Video Transcript

Demonstration of Spelling and Grammar Checker

We’re going to look at the spelling and grammar checker that is part of Microsoft Word. I am using Microsoft Word 2007 on a PC. If you are using different software or a different type of computer, of course, your screen won’t look the same. You may need to check the settings to make sure that the spelling and grammar feature is turned on.

Let’s look at one paragraph of our essay. This is a piece of the persuasive argument essay. I’m going to look first at the words that are underlined in red. Those indicate a problem with spelling. The first one here says, “alway.” I’m going to put the curser mouse over the word, and I’m going to right click on the mouse. Notice that a few possibilities come up: always, away, etc. Now, I could just go ahead and click on always, and it will change to that word in my text. Let’s look at the next one.

The next one here says “snecks” which should be “snacks.” Here I’m going to again right-click on the mouse. Some possibilities come up. I could also look under spelling to get more information. Here it comes up with the word in context, and it also has some different suggestions. In this case, I’m going to select “snacks” which is the first suggestion. Notice that if I have this window up, it is going to go automatically to the next word which is “usd.” And here again, I just click on Change.

Now I have looked at all of the possible spelling errors. Does this mean that every word in the paragraph is spelled correctly? Not always. The spell checker has taken care of many of the problems, but there may be other words that are spelled incorrectly according to the context. For example, up here it says, “pay four phone calls.” Certainly four—f o u r—is a word, but it is incorrectly spelled for this particular context. So, I can change that to for—f o r.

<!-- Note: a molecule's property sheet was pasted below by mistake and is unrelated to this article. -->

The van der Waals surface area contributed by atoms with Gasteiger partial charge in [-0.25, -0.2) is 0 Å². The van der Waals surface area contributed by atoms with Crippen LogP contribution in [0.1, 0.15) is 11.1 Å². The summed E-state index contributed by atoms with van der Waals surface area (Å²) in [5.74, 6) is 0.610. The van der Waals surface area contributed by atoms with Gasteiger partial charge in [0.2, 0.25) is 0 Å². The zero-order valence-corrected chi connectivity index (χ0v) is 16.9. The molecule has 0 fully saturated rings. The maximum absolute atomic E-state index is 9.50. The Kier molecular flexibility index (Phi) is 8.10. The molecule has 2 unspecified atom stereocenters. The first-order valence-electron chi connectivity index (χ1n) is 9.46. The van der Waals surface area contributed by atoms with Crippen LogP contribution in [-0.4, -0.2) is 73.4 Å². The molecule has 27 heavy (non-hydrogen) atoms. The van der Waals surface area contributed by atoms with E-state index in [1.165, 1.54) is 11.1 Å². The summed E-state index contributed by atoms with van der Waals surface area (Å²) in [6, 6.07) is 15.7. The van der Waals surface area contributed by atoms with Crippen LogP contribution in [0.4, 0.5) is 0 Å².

Ok, I’m going to look now at the phrases that are underlined in green. Here I have “so this are not.” I’m going to right click. Here it says, “this is.” “This is” is better than “this are.” So, I’m going to click, and it makes that change.

Next, it says, “On some airlines there has been a charge.” I’m not sure what the problem is here. So, I’m going to right click, and then select “Grammar” to get an explanation. It is suggesting that I use a comma. I have decided that I don’t want to follow this advice and use a comma here, so I click on “Ignore Once” and my text will not be changed. We don’t have to use the suggestion if we don’t want to.

The next underlined part is “These fees seems.” So, I’m going to right click on that, and here again, we have a problem with the plural subject used with a singular verb. I’m going to select the correct form and have it changed in the text.

Here it says, “extra, optional services which.” I’m going to click there, and it is suggesting that I use a comma, which I could do. I could either have a comma here, or not. So, I’ll go ahead and accept that.

Then it says, “But now we must also pay for snacks.” Let me look at this one. It is suggesting that I not use “but” at the beginning of the sentence. Strictly speaking, we shouldn’t start a sentence with “but,” but, in this case, I will ignore the suggestion.

Let’s look at this next problem. We have “some airlines even charge,” and it is suggesting that I use a capital letter. Of course, this is a good suggestion, so I will follow it.

In this way, you can see that we have been able to take care of some of the basic problems that were in the paragraph. We have seen in this demonstration that we don’t always want to follow the suggestions made by the Spelling and Grammar checker, and it may not catch all the errors. In any case, it’s a very useful tool. That’s it!

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